Sub-section (3) of the Schedule also provides a graduated tax rate of Gross Income or whichever is higher on first N300, 000 at 7 per cent, next N300, 000 at 11 per cent, the next 500, 000 at 15 per cent, next 500, 000 at 19 per cent, Next N1.600, 000 at 21 per cent and above N3.200, 000 at 24 per cent.

The Act also supports government’s intention to implement a shift in focus from direct to indirect taxation, by lowering the overall income tax burden so that there is more disposable income in the economy, leading to higher value added tax collection and higher economic activity, amongst others.

Under the new Act, it is now obligatory for government agencies, professional bodies, and trade associations to provide information to tax authority that would assist them in the performance of their duties.

The Act also provides greater leverage to the minister of finance, tax authorities and the accountant-general of the federation in administering the law, including the power to deduct at source from its budgetary allocation, unremitted taxes due from ministries, departments and agencies (MDAs) and transfer such deduction to the relevant state upon request by state.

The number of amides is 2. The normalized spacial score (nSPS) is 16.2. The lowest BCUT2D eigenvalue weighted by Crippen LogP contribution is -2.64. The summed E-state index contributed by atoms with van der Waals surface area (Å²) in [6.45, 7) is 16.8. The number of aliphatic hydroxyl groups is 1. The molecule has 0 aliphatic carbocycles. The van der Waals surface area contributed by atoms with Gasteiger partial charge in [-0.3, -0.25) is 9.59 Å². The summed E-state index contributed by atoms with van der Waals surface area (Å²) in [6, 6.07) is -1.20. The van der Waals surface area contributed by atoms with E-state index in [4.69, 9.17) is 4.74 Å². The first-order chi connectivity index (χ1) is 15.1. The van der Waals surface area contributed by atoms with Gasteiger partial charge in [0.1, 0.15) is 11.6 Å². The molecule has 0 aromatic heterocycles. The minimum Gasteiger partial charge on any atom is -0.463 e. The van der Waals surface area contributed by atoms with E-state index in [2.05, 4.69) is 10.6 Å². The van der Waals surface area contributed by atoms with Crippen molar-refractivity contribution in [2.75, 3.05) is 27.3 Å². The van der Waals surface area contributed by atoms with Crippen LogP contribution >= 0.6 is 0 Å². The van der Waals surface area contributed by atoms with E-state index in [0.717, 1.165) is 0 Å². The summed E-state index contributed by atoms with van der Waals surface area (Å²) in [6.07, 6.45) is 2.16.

However, analysts say with Jonathan signing the tax law, workers in the country, particularly low income workers, will have more money at their disposal to spend.

But the state governments, according to Ayodele Adigun, past president of the Chartered Institute of Taxation of Nigeria (CITN), will have to be more creative to be able to generate more income to pay their bills.

Adigun said, with the new tax law, all state governments were bound by law to adhere to following the tax regime to the letter.

He also maintained that the law simply followed the old principle of the more you earn, the more you pay.